How Infographics Can Work for ‘Boring’ Businesses
From a marketing point of view, there are two sorts of businesses in the world: exciting ones and boring ones.
Exciting businesses almost market themselves. Think new movies, candy, plane tickets, luxury cars and women's fashion. Boring businesses specialize in topics most people don't know or care about, like plumbing, insurance and loans.
If your business is boring, it's tempting to hope that a colorful infographic will spice things up. But if your infographic is just as boring as your industry, then you're only wasting your time. Here are a few examples of ways to get around your dull subject matter and produce something exciting.
1. Stay on topic, but don't promote yourself: ionSwipes, Your Dirty Habits Make Me Sick. ionSwipes sells antibacterial wipes that leave a layer of silver, copper and zinc to kill germs. Instead of focusing on the science behind its product, the company's infographic shows how germ-riddled our world is. Sixteen percent of cell phones have poop on them? Office desks are 400 times dirtier than a toilet seat? You'll find yourself wishing you had an ionSwipe, but there isn't a single mention of the product until the very end.
2. Create reference material: loans.org, Where Are Payday Loans Banned? When your subject is boring and controversial, the way payday loans are, it's a bad idea to try to defend your product. Does anyone remember those pro high fructose corn syrup commercials? An infographic titled Why You Should Take Out a Payday Loan Today! would be just as bad. At the same time, you can't go around bashing your product either. Instead, go neutral. We found that our FAQ article was being linked to from articles on payday loan legislation. People don't have time to weed through payday loan laws in every state, so having all the major laws in one place is a great help.
3. Not every infographic has to be full of statistics: Leeds Building Society, Strangest Things Found in New Homes. The typical infographic is a wall of pie charts, bar graphs, line graphs and percentages. This can work, but Leeds Building Society, which offers mortgage and investment tools, realized no one really needs to see a bar graph of the average ages of first-time homebuyers. Its infographic is based purely on anecdotes of what people have found in their new homes. It's simple, well executed and very funny. Apparently Brits tend to find coffins when they move in.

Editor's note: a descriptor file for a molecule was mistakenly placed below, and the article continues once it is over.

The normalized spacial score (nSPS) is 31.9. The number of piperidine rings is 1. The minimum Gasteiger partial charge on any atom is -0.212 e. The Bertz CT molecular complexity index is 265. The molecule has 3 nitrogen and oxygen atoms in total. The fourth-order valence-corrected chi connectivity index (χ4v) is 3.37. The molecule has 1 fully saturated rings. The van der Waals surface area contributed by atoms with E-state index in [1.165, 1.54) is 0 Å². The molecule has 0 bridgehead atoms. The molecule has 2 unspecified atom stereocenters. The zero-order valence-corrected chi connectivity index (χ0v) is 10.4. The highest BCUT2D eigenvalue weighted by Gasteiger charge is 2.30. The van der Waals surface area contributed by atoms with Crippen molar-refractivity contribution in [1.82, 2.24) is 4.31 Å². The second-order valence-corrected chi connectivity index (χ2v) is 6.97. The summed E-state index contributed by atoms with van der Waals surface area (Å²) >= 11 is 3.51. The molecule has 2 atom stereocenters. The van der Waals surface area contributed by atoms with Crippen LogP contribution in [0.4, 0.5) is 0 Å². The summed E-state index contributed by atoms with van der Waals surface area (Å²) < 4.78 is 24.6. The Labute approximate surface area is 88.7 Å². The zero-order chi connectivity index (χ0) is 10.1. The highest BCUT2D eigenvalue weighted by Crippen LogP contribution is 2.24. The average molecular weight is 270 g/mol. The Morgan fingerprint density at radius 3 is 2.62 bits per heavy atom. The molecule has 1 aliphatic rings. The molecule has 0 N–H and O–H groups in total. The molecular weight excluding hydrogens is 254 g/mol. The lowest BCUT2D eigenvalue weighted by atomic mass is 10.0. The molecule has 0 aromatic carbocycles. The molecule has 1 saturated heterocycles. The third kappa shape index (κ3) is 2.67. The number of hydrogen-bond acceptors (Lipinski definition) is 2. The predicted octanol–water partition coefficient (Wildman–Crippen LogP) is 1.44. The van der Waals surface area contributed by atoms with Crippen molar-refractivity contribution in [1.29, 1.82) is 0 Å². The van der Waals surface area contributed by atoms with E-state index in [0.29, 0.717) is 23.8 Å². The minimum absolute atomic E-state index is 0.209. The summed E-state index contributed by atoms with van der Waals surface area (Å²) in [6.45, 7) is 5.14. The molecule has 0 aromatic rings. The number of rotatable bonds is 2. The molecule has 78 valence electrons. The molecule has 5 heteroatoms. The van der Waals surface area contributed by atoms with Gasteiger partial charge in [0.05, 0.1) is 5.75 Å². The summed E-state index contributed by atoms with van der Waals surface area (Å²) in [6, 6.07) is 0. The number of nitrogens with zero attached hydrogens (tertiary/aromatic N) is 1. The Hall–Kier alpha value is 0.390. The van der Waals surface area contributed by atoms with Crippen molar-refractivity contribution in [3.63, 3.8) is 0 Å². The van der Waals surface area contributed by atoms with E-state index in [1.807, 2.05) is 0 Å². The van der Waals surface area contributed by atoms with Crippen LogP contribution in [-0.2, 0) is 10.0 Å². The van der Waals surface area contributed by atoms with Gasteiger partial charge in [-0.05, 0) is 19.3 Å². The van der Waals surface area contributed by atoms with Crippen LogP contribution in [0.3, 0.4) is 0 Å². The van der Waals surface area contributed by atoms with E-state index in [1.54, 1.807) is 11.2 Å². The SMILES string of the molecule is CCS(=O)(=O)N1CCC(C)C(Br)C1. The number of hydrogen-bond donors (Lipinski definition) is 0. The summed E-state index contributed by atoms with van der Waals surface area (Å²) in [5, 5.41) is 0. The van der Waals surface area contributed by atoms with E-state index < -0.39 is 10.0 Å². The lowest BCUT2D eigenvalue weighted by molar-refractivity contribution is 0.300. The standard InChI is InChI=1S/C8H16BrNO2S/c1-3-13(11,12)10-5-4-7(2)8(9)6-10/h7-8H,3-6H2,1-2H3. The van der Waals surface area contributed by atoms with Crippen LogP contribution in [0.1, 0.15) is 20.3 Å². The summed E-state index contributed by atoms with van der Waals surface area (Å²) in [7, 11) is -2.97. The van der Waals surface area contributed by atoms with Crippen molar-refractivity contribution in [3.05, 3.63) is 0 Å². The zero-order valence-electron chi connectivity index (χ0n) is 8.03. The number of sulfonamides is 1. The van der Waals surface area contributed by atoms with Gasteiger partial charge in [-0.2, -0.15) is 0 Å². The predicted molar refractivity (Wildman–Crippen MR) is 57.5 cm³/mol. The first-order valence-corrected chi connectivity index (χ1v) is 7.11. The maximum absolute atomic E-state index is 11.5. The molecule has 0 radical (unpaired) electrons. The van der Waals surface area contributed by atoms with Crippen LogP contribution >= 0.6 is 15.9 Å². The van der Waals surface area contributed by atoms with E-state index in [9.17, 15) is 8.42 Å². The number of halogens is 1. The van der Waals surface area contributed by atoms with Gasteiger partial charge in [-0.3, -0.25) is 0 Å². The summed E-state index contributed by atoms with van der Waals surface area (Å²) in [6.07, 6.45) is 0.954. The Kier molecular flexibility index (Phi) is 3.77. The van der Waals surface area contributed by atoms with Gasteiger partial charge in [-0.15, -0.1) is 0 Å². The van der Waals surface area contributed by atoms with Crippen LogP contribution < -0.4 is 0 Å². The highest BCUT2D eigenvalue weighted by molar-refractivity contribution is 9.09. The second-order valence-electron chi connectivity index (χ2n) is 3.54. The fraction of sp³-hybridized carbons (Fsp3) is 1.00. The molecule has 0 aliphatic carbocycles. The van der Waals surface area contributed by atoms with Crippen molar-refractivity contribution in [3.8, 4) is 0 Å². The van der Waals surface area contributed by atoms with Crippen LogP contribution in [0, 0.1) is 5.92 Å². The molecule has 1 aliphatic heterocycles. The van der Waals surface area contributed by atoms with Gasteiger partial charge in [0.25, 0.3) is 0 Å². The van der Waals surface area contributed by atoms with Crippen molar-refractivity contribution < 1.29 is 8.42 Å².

4. Be relevant: Rehabs.com, What If Barbie Were Real. There's nothing funny about eating disorders, which is an easy subject to cover distastefully. At the same time, it's fascinating to know that it would literally be impossible to find a woman with the same chest to waist ratio as a Barbie doll. The site recommends rehab clinics, but by focusing on Barbie as a symbol of negative body image standards, its infographic is very relevant for women who played with Barbie dolls as kids, the same women who may be facing body issues today.
5. Be controversial: Shift Insurance, Are Women Bad Drivers? Yes, ignore what I just said. Sometimes it pays to challenge the status quo. How many guys have said men are superior behind the wheel? It's an idea that plays into gender stereotypes and sexism, two extremely touchy subjects. By challenging the idea that women are bad drivers (and most of the facts in the infographic point that way), the infographic is saying something that goes against "common" knowledge.